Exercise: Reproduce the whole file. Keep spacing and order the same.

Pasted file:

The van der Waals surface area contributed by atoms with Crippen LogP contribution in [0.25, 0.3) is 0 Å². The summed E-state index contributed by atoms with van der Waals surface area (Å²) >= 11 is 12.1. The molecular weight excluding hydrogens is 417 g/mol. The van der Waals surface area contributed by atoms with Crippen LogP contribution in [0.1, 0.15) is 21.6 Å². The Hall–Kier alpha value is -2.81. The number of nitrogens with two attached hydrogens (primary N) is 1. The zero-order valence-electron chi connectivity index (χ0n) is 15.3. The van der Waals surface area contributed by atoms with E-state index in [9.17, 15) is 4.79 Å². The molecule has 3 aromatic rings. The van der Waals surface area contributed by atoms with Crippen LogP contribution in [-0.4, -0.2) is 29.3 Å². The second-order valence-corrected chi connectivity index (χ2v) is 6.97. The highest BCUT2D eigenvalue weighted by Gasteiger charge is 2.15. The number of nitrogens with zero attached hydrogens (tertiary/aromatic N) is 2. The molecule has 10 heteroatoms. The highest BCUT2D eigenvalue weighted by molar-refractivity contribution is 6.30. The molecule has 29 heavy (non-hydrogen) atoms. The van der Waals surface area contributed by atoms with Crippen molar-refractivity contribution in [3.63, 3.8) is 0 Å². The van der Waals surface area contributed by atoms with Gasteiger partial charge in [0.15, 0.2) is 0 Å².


The van der Waals surface area contributed by atoms with Crippen LogP contribution in [0.25, 0.3) is 0 Å². The summed E-state index contributed by atoms with van der Waals surface area (Å²) >= 11 is 12.1. The molecular weight excluding hydrogens is 417 g/mol. The van der Waals surface area contributed by atoms with Crippen LogP contribution in [0.1, 0.15) is 21.6 Å². The Hall–Kier alpha value is -2.81. The number of nitrogens with two attached hydrogens (primary N) is 1. The zero-order valence-electron chi connectivity index (χ0n) is 15.3. The van der Waals surface area contributed by atoms with E-state index in [9.17, 15) is 4.79 Å². The molecule has 3 aromatic rings. The van der Waals surface area contributed by atoms with Crippen LogP contribution in [-0.4, -0.2) is 29.3 Å². The second-order valence-corrected chi connectivity index (χ2v) is 6.97. The highest BCUT2D eigenvalue weighted by Gasteiger charge is 2.15. The number of nitrogens with zero attached hydrogens (tertiary/aromatic N) is 2. The molecule has 10 heteroatoms. The highest BCUT2D eigenvalue weighted by molar-refractivity contribution is 6.30. The molecule has 29 heavy (non-hydrogen) atoms. The van der Waals surface area contributed by atoms with Crippen molar-refractivity contribution in [3.63, 3.8) is 0 Å². The van der Waals surface area contributed by atoms with Gasteiger partial charge in [0.15, 0.2) is 0 Å².